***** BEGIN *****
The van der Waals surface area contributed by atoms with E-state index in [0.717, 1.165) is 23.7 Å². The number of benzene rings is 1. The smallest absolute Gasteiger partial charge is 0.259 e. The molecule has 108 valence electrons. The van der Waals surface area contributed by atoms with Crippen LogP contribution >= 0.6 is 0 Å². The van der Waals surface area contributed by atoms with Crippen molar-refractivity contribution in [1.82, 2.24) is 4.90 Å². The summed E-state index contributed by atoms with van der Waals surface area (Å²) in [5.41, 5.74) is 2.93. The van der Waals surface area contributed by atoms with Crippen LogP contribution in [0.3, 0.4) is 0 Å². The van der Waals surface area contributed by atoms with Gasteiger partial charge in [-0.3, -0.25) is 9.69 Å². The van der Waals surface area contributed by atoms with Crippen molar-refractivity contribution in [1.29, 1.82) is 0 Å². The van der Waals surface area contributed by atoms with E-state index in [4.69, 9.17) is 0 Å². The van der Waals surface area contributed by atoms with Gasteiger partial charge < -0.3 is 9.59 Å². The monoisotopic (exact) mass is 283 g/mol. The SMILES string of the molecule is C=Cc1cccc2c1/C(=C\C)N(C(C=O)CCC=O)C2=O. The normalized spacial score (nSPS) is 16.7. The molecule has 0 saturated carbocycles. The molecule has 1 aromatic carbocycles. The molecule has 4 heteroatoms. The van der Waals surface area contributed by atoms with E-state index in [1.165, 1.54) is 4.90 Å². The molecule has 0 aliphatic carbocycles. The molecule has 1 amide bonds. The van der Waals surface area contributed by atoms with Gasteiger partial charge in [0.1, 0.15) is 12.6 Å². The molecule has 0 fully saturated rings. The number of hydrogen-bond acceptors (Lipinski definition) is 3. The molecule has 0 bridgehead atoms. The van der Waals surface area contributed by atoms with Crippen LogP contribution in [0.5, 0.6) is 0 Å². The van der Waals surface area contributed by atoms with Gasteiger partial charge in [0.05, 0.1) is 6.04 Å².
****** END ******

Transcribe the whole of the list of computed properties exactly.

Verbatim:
The van der Waals surface area contributed by atoms with E-state index in [0.717, 1.165) is 23.7 Å². The number of benzene rings is 1. The smallest absolute Gasteiger partial charge is 0.259 e. The molecule has 108 valence electrons. The van der Waals surface area contributed by atoms with Crippen LogP contribution >= 0.6 is 0 Å². The van der Waals surface area contributed by atoms with Crippen molar-refractivity contribution in [1.82, 2.24) is 4.90 Å². The summed E-state index contributed by atoms with van der Waals surface area (Å²) in [5.41, 5.74) is 2.93. The van der Waals surface area contributed by atoms with Crippen LogP contribution in [0.3, 0.4) is 0 Å². The van der Waals surface area contributed by atoms with Gasteiger partial charge in [-0.3, -0.25) is 9.69 Å². The van der Waals surface area contributed by atoms with Crippen molar-refractivity contribution in [1.29, 1.82) is 0 Å². The van der Waals surface area contributed by atoms with E-state index in [4.69, 9.17) is 0 Å². The van der Waals surface area contributed by atoms with Gasteiger partial charge < -0.3 is 9.59 Å². The monoisotopic (exact) mass is 283 g/mol. The SMILES string of the molecule is C=Cc1cccc2c1/C(=C\C)N(C(C=O)CCC=O)C2=O. The normalized spacial score (nSPS) is 16.7. The molecule has 0 saturated carbocycles. The molecule has 1 aromatic carbocycles. The molecule has 4 heteroatoms. The van der Waals surface area contributed by atoms with E-state index in [1.165, 1.54) is 4.90 Å². The molecule has 0 aliphatic carbocycles. The molecule has 1 amide bonds. The van der Waals surface area contributed by atoms with Gasteiger partial charge in [0.1, 0.15) is 12.6 Å². The molecule has 0 fully saturated rings. The number of hydrogen-bond acceptors (Lipinski definition) is 3. The molecule has 0 bridgehead atoms. The van der Waals surface area contributed by atoms with Crippen LogP contribution in [0.5, 0.6) is 0 Å². The van der Waals surface area contributed by atoms with Gasteiger partial charge in [0.05, 0.1) is 6.04 Å².